We also were trying to figure out how we could continue to provide food to the preschoolers without endangering lives, since we have always been their best meal of the day. There is no easy answer on any of this, as we don’t really have a grasp on how hygiene can be handled.
Young girls just keep maturing, and their lives are continuing to blossom. So, in this case too, can we purchase some fabrics now before everything is shut down completely, in advance of our normal batch protocol, and when everything is more settled, be able to continue low profile distribution?
I realize you don’t have all the answers, but if you want to chime in, please reply or call. The way that many hands make light work, many minds make it manageable. Thank you!
If you are in a position to help at this time with the well
project, please let me know! Both quality
and quantity of water …I vote yes…anybody with me? We would need to raise
Thank you for your time and consideration…if you made it to
the end of this, thank you for that!
Coming back to the states is always such a deep pleasure. It’s not just your own bed and familiar comforts of home, but seriously, things like electricity, pure water, clean air, and garbage pickup, just as a start. Good friends and family bring one’s cup to overflowing!
We just take so much for granted. Traveling is a great way to wake up the psyche and take stock. Each time I return through the US Customs I almost want to kiss the soil. I know, we have our problems. But we also have so many blessings. I’ve taken to counting them.
I didn’t get to share too much of Carina’s film while there so wanted to give you some quick looks at our MMC camp in November, as well as the embroidery efforts, and a few preschool highlights.
We had a special Saturday meeting during their camp with a member of Parliament as an honored guest, as well as parents, local councilors and village headmen. The girls presented a great show for a part of the two hours.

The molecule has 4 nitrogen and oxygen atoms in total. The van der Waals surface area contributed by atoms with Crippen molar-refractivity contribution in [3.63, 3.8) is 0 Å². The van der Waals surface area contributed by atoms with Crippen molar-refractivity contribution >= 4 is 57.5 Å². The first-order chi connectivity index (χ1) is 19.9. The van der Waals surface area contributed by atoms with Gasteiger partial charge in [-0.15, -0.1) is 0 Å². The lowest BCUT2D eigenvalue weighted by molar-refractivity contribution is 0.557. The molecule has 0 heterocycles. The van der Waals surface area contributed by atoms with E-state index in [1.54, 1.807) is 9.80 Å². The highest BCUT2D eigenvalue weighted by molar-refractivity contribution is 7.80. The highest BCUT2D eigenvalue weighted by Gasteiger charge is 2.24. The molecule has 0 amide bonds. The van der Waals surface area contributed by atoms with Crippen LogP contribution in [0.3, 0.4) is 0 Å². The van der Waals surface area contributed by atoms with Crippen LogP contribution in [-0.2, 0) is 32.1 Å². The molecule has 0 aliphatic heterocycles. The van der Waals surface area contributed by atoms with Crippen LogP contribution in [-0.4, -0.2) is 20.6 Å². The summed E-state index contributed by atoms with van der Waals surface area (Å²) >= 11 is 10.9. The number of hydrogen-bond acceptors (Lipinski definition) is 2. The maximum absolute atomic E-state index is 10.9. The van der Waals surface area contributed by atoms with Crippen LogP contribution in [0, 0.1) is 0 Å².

Hanging around and playing marimba is a favorite past-time. At the time of the camp, only a few of the girls had been able to take marimba lessons, although we are beginning to do regular classes now.
The girls are always encouraged in public speaking. Here is one of our older MMC girls sharing. In case the accent throws you, we are including our best understanding of her talk here:
“MMC simply means Mhandara Monthly Care Program. This entails that there is caring and providing moral support of the girl child. It is Auntie Jaiaen’s wish to provide care and support for us. And we thank her for all of the supplies she gives us because our own parents are failing to provide those things. Without forgetting the Magaya family for their hand in this program. I’ve learned a lot through the Magaya program. I’ve learned how to cook, how to bath and how to behave like a girl child. My gratitude goes to Auntie Jaiaen and the MMC sisters for the everlasting support. On behalf of my colleagues, I encourage you to continue coming each and every Friday learning more about life. With these few words I thank you for your attention. May the grace of the Lord Jesus Christ follow you for all the days of your life. Thank you.”